An invaluable glimpse into the people and society (and two young lovers’ hearts) of the antebellum South.


The Belles of Williamsburg


A collection of letters between two young members (future husband and wife) of the landed elite of the South in the decades preceding the Civil War.

When, in 1839, vivacious 12-year-old Eliza Fisk Harwood embarked on a correspondence with her friend Tristrim “Trim” Skinner, a vast epistolary record was set in motion that culminated in their marriage on Feb. 19, 1849. Maillard, the volume’s editor, calls one letter in this collection “a key to Williamsburg’s gentry in the 1840s” but “an interlinear mess, a transcriber’s nightmare.” All give a vivid sense of culture, time, and place. Both Eliza and Trim came from families who were long-standing members of Southern aristocracy, and they were brought together when Trim, coming to Williamsburg to attend his freshman year at the College of William and Mary, took up lodgings at Tazewell Hall, the home of Mary Ann and Dickie Galt and their 11-year-old ward, Eliza, to whom the Galts were “entirely devoted.” Trim and Eliza became close friends, and in a few years, according to Maillard’s persuasive reading of the documents, friendship deepened into romantic love. In 1845, after a series of relationship vicissitudes, the two experienced what Maillard refers to as “the shift from familial friendship to courtship ritual”—and a large part of that ritual consisted of these eloquent and often curiously distant-seeming letters, a correspondence that reads at times like “both a society column and a social register.” We get letter after letter of Eliza’s detailing her social life, her family life, and vacations as well as lively anecdotes about people and the weather. In an 1845 letter, for example, she writes with playful sarcasm about how it makes her eyes “flash fire” to see a friend entertaining more beaus than she herself has; “I try to bear it with Christian fortitude,” she drolly reports. Trim’s slightly plodding responses tend toward more somber reminders to her of his “heart’s first wish.” In one letter from 1846, for instance, he stolidly reflects on a Christmas present he hopes to receive: “One of the blessing[s] which I covet, and which I hope you will not be unwilling for me to attain, is a more regular correspondence with you.” And Maillard throughout performs her editorial duties with an unobtrusive thoroughness that will make this a required reference work for the period.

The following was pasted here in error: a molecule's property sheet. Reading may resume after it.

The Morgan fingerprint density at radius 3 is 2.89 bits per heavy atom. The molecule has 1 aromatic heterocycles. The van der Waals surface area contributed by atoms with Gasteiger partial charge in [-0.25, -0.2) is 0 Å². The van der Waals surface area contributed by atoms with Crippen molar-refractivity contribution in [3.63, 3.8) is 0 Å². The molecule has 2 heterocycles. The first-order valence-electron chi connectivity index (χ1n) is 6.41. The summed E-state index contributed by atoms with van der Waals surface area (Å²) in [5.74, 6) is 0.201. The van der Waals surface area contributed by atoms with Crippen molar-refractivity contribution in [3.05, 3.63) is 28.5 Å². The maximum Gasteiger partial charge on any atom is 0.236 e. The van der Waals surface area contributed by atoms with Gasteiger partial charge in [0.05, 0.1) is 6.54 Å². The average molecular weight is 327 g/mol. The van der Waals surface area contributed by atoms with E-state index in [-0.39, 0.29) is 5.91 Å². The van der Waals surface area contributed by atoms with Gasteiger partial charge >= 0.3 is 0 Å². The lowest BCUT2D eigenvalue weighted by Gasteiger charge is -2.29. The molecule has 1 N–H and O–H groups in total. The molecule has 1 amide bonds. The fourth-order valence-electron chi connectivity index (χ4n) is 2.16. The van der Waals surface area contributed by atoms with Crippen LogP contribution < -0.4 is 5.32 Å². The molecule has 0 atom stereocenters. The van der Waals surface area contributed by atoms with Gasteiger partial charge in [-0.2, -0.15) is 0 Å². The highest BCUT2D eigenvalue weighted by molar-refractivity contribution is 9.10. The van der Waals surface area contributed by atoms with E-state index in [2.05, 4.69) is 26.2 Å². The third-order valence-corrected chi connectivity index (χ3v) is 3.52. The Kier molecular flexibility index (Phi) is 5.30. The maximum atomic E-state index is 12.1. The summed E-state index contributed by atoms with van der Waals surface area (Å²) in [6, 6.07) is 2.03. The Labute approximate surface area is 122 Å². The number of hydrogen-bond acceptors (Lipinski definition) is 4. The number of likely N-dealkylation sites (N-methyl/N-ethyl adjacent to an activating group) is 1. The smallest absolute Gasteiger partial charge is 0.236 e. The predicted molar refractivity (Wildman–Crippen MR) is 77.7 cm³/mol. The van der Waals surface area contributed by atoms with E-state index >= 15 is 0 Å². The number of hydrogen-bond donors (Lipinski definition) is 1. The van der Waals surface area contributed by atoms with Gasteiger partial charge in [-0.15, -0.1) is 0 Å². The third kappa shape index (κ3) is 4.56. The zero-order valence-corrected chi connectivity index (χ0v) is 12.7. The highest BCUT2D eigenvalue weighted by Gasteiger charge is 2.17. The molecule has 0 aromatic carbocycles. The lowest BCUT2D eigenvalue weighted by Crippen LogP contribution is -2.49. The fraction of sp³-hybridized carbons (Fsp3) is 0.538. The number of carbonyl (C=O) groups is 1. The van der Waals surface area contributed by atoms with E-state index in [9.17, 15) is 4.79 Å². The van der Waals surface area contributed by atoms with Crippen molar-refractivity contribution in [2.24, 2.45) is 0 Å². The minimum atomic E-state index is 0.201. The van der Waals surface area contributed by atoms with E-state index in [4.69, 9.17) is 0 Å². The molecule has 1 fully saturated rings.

An invaluable glimpse into the people and society (and two young lovers’ hearts) of the antebellum South.

Pub Date: Jan. 1, 2015


Page Count: 497

Publisher: Amazon Digital Services

Review Posted Online: March 9, 2015

Kirkus Reviews Issue: April 1, 2015

Did you like this book?

No Comments Yet

Not an easy read but an essential one.

Our Verdict

  • Our Verdict
  • GET IT

  • Kirkus Reviews'
    Best Books Of 2019

  • New York Times Bestseller

  • IndieBound Bestseller


Title notwithstanding, this latest from the National Book Award–winning author is no guidebook to getting woke.